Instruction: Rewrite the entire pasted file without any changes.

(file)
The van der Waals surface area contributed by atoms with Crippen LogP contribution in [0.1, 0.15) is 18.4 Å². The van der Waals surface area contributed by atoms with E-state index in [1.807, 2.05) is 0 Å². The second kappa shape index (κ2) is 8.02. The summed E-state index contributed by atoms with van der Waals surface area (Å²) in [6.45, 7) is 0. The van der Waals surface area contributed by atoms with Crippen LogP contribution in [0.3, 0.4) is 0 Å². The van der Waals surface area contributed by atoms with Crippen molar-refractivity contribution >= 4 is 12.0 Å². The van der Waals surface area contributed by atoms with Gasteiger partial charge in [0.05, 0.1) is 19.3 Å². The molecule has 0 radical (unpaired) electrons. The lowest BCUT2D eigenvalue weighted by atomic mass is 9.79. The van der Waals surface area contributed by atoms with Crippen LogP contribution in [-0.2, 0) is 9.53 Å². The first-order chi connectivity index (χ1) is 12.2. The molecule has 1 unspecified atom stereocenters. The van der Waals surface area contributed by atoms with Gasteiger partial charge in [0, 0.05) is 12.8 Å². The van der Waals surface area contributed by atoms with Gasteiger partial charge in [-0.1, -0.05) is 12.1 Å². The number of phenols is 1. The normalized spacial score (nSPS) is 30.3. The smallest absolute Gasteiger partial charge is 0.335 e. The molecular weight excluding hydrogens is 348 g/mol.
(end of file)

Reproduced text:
The van der Waals surface area contributed by atoms with Crippen LogP contribution in [0.1, 0.15) is 18.4 Å². The van der Waals surface area contributed by atoms with E-state index in [1.807, 2.05) is 0 Å². The second kappa shape index (κ2) is 8.02. The summed E-state index contributed by atoms with van der Waals surface area (Å²) in [6.45, 7) is 0. The van der Waals surface area contributed by atoms with Crippen LogP contribution in [0.3, 0.4) is 0 Å². The van der Waals surface area contributed by atoms with Crippen molar-refractivity contribution >= 4 is 12.0 Å². The van der Waals surface area contributed by atoms with Gasteiger partial charge in [0.05, 0.1) is 19.3 Å². The molecule has 0 radical (unpaired) electrons. The lowest BCUT2D eigenvalue weighted by atomic mass is 9.79. The van der Waals surface area contributed by atoms with Crippen LogP contribution in [-0.2, 0) is 9.53 Å². The first-order chi connectivity index (χ1) is 12.2. The molecule has 1 unspecified atom stereocenters. The van der Waals surface area contributed by atoms with Gasteiger partial charge in [0, 0.05) is 12.8 Å². The van der Waals surface area contributed by atoms with Gasteiger partial charge in [-0.1, -0.05) is 12.1 Å². The number of phenols is 1. The normalized spacial score (nSPS) is 30.3. The smallest absolute Gasteiger partial charge is 0.335 e. The molecular weight excluding hydrogens is 348 g/mol.